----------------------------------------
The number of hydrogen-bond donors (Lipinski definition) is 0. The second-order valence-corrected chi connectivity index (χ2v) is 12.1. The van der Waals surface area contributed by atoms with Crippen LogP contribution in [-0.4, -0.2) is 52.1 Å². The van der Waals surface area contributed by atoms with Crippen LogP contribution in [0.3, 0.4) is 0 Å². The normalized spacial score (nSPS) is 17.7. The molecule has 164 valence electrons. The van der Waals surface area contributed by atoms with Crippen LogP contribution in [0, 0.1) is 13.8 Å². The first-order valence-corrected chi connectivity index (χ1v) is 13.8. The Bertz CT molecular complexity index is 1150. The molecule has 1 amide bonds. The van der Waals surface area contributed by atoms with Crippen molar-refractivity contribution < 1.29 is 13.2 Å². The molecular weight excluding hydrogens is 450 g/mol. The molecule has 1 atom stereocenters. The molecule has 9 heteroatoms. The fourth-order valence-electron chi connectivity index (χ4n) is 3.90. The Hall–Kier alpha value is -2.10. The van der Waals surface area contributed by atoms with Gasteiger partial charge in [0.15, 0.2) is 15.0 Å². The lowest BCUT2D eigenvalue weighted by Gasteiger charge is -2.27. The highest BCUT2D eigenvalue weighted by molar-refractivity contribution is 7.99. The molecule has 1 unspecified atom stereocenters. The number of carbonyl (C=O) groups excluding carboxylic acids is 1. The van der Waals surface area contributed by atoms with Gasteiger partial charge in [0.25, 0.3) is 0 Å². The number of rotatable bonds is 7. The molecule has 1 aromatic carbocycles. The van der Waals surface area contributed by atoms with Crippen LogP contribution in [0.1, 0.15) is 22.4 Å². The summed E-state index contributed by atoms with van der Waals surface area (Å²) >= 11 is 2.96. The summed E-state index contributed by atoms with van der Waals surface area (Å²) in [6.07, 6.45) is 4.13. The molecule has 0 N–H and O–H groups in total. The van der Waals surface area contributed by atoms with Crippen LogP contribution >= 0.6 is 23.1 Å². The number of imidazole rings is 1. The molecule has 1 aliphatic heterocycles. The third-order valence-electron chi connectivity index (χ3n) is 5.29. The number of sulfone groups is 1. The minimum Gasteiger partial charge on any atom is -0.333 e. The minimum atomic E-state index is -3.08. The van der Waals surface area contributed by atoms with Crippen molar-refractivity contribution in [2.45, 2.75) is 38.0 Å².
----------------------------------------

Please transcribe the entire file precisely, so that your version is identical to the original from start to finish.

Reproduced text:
The number of hydrogen-bond donors (Lipinski definition) is 0. The second-order valence-corrected chi connectivity index (χ2v) is 12.1. The van der Waals surface area contributed by atoms with Crippen LogP contribution in [-0.4, -0.2) is 52.1 Å². The van der Waals surface area contributed by atoms with Crippen LogP contribution in [0.3, 0.4) is 0 Å². The normalized spacial score (nSPS) is 17.7. The molecule has 164 valence electrons. The van der Waals surface area contributed by atoms with Crippen LogP contribution in [0, 0.1) is 13.8 Å². The first-order valence-corrected chi connectivity index (χ1v) is 13.8. The Bertz CT molecular complexity index is 1150. The molecule has 1 amide bonds. The van der Waals surface area contributed by atoms with Crippen molar-refractivity contribution < 1.29 is 13.2 Å². The molecular weight excluding hydrogens is 450 g/mol. The molecule has 1 atom stereocenters. The molecule has 9 heteroatoms. The fourth-order valence-electron chi connectivity index (χ4n) is 3.90. The Hall–Kier alpha value is -2.10. The van der Waals surface area contributed by atoms with Gasteiger partial charge in [0.15, 0.2) is 15.0 Å². The lowest BCUT2D eigenvalue weighted by Gasteiger charge is -2.27. The highest BCUT2D eigenvalue weighted by molar-refractivity contribution is 7.99. The molecule has 1 unspecified atom stereocenters. The number of carbonyl (C=O) groups excluding carboxylic acids is 1. The van der Waals surface area contributed by atoms with Gasteiger partial charge in [0.25, 0.3) is 0 Å². The number of rotatable bonds is 7. The molecule has 1 aromatic carbocycles. The van der Waals surface area contributed by atoms with Crippen LogP contribution in [0.1, 0.15) is 22.4 Å². The summed E-state index contributed by atoms with van der Waals surface area (Å²) >= 11 is 2.96. The summed E-state index contributed by atoms with van der Waals surface area (Å²) in [6.07, 6.45) is 4.13. The molecule has 0 N–H and O–H groups in total. The van der Waals surface area contributed by atoms with Crippen LogP contribution >= 0.6 is 23.1 Å². The number of imidazole rings is 1. The molecule has 1 aliphatic heterocycles. The third-order valence-electron chi connectivity index (χ3n) is 5.29. The number of sulfone groups is 1. The minimum Gasteiger partial charge on any atom is -0.333 e. The minimum atomic E-state index is -3.08. The van der Waals surface area contributed by atoms with Crippen molar-refractivity contribution in [2.45, 2.75) is 38.0 Å².